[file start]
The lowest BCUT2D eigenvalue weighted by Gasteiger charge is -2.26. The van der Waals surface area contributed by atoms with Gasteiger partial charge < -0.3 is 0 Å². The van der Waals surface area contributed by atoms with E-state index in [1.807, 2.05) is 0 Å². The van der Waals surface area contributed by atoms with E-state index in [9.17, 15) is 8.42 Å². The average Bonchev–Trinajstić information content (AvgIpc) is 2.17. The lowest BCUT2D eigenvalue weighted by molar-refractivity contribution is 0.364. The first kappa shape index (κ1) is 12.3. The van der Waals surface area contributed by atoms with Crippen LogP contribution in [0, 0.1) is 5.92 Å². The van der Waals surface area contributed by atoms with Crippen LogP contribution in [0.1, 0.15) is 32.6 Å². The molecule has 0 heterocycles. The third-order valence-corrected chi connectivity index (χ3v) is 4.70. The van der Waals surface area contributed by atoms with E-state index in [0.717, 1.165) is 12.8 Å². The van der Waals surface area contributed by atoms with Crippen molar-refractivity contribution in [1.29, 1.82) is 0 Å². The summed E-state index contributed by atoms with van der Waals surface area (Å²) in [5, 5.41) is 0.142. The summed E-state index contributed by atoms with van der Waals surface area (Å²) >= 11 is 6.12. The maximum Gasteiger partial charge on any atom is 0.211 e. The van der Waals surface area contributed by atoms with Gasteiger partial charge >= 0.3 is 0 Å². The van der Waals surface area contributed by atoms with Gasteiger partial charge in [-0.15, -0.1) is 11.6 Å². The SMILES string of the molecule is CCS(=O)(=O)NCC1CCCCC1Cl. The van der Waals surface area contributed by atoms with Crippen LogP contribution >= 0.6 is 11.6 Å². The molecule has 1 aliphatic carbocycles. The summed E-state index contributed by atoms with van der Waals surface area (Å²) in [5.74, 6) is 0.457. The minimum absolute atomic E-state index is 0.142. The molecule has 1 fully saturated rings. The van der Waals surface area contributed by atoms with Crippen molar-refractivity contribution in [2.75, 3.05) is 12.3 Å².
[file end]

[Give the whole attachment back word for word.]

The lowest BCUT2D eigenvalue weighted by Gasteiger charge is -2.26. The van der Waals surface area contributed by atoms with Gasteiger partial charge < -0.3 is 0 Å². The van der Waals surface area contributed by atoms with E-state index in [1.807, 2.05) is 0 Å². The van der Waals surface area contributed by atoms with E-state index in [9.17, 15) is 8.42 Å². The average Bonchev–Trinajstić information content (AvgIpc) is 2.17. The lowest BCUT2D eigenvalue weighted by molar-refractivity contribution is 0.364. The first kappa shape index (κ1) is 12.3. The van der Waals surface area contributed by atoms with Crippen LogP contribution in [0, 0.1) is 5.92 Å². The van der Waals surface area contributed by atoms with Crippen LogP contribution in [0.1, 0.15) is 32.6 Å². The molecule has 0 heterocycles. The third-order valence-corrected chi connectivity index (χ3v) is 4.70. The van der Waals surface area contributed by atoms with E-state index in [0.717, 1.165) is 12.8 Å². The van der Waals surface area contributed by atoms with Crippen molar-refractivity contribution in [1.29, 1.82) is 0 Å². The summed E-state index contributed by atoms with van der Waals surface area (Å²) in [5, 5.41) is 0.142. The summed E-state index contributed by atoms with van der Waals surface area (Å²) >= 11 is 6.12. The maximum Gasteiger partial charge on any atom is 0.211 e. The van der Waals surface area contributed by atoms with Gasteiger partial charge >= 0.3 is 0 Å². The van der Waals surface area contributed by atoms with Gasteiger partial charge in [-0.15, -0.1) is 11.6 Å². The SMILES string of the molecule is CCS(=O)(=O)NCC1CCCCC1Cl. The van der Waals surface area contributed by atoms with Crippen LogP contribution >= 0.6 is 11.6 Å². The molecule has 1 aliphatic carbocycles. The summed E-state index contributed by atoms with van der Waals surface area (Å²) in [5.74, 6) is 0.457. The minimum absolute atomic E-state index is 0.142. The molecule has 1 fully saturated rings. The van der Waals surface area contributed by atoms with Crippen molar-refractivity contribution in [2.75, 3.05) is 12.3 Å².